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On teenage violinists and ... girls,
with Classical Music Agony Aunt ALICE McVEIGH

Does being a competent violinist impress girls? I'm sixteen, male and a grade eight violinist (the highest pre-professional grade there is in England, don't know how it's done in the USA) and my performance level is really above that. But does that impress girls? I'm getting kind of desperate for a girlfriend and I just wondered whether letting the girl I fancy see me play the violin is a good thing or a bad thing. Thanks for your help. Oh, and if you know of a good trick for keeping one's left hand relaxed in a fast piece (like a moto perpetuo) and when doing fast vibrato, that would be great too.

Dear young violinist,
Thanks for the question: loads of issues here. But first of all, well done you!!! Grade eight at sixteen is really good. It certainly ought to impress anybody, even if they're completely unmusical, as it requires qualities of (a) intellect -- all those stupid scales to memorize!!! (b) solidity and determination (fly-by-nights need not apply) and (c) unusual sensitivity and depth of character. And the violin is one of the absolutely hardest instruments to do it on, as well. There is even, in the American musical 1776, about the American Revolution, a rather inane song sung by Thomas Jefferson's fiancé that goes 'and he plays the violin/he tucks it just under his chin ... '

But I digress.

However, there are other issues here too, both social and cultural. The sad truth is that most kids these days are not 'in' to classical music. It is sad but possibly even truer that even your friends would probably be more impressed to see you playing long notes as a backing group to some unmusical pop star than essaying, with no little class, the Bruch violin concerto. Unless the girl you fancy is unusually good at music, this may be true of her as well ... In other words, classical music has an image problem. It can seem (I hate to write this) a little geeky, a little fussy, a little old-fashioned. So I suspect that you don't want to get her in a position to hear you play Meditation from Thaïs -- or not yet. Your first job (with her or with any other potential girlfriend) is to dispel this old-fashioned image from her mind.

I believe you to have already surmised the first way in which you can do this, which is to dazzle with speed. The simplest (to you and me) moto perpetuo dazzles the unmusically gifted. Now you know (and I know) that it's a lot easier to play these flashy sort of pieces than the Beethoven violin concerto, but chances are, she doesn't. Jettison that idea you had of entering the school talent competition with a classy violin piece. Go for show!!!! And try to look a little stern and mysterious while you're about it: a cut above all those pimpled adolescent youths who don't know an up-bow from a down-bow.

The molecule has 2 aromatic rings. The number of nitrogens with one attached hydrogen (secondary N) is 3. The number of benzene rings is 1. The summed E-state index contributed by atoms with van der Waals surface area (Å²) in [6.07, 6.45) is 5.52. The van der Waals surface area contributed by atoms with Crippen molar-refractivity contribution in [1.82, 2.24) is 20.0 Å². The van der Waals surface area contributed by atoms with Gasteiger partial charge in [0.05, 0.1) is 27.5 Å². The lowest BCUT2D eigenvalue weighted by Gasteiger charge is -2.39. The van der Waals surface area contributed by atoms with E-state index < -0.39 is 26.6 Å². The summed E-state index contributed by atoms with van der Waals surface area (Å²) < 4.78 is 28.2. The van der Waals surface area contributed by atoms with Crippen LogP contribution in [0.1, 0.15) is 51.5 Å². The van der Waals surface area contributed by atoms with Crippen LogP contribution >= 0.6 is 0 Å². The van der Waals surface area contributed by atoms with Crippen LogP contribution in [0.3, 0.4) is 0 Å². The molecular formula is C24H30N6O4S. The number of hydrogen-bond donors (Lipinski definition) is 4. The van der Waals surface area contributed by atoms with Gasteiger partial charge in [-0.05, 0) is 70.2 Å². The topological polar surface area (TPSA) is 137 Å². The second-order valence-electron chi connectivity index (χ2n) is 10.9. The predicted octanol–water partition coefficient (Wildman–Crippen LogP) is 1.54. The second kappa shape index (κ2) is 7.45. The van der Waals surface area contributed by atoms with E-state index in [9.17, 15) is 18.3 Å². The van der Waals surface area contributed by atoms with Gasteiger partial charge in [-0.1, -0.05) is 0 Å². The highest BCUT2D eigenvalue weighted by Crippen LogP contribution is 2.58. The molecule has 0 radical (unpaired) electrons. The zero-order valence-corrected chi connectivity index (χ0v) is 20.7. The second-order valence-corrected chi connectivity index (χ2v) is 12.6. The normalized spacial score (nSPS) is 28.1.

The second way is one I already hinted at above. Beat them at their own game. There are endless arrangements out there of jazzy and even rock-type classics arranged for violin with orchestral backing tracks. These will knock people's socks off at (above-mentioned) school competition. Again, you and I know that the violin is not a geeky instrument. It takes breathtaking control, stamina and skill. But the fact that you can soar over a whole (canned) orchestra will be immensely more exciting to most teenage girls than any amount of bow control. (Sorry, but there it is!!!!)

Another image you have to dispel is that of self-centeredness -- the otherworldy musician. Find out what her interests are, and talk about them at least as much as about your own.

The only thing that really bothered me about your question was your wonderfully honest comment 'I'm getting kind of desperate for a girlfriend.'

It is a savage truth of teenage life that the ones who want it the most don't get it the most. Girls (and guys too -- admit it!!!!) tend to go for those with the self-confidence to seem (whatever they're actually thinking) as if their lives are already so amazingly exciting that they're not really bothered whether they have a partner in it or not. Girls (perhaps especially girls) relish a challenge, and tend to fall, en masse, like complete prats, for the most not-bothered, couldn't-care-less, guy in the entire class/group/orchestra. There is something in the female make-up (I blush to write this) which just adores the idea of being the one to succeed where others have failed, to light the fire of the seemingly untouchable. The fact that these guys tend to be very bad news is neither here nor there. The fact is: if you seem even remotely 'desperate' girls won't get interested in you (as a boyfriend, that is; they might like you a lot as a friend). Pleasant but distant is what to aim for, and never underestimate the use of humour, however stupid. If you saunter past the girl of your dreams saying, 'Hello, ugly,' with a grin, you're much more likely to intrigue her than if you blush and stammer when asking her how she felt she did in the maths test.

Now, with regard to your interesting technical point, like bow angle, this is a perennial headache to even professional musicians. Don't grip with your left thumb (as you've certainly been told) and don't let the fingers you're not vibrating on tense up in latent sympathy with the vibrating finger. Try not to care so much (bit like the girlfriend issue, really) that you press too hard -- back off and ... it'll fall into place!!!!!


Copyright © 1 December 2006 Alice McVeigh, Kent UK

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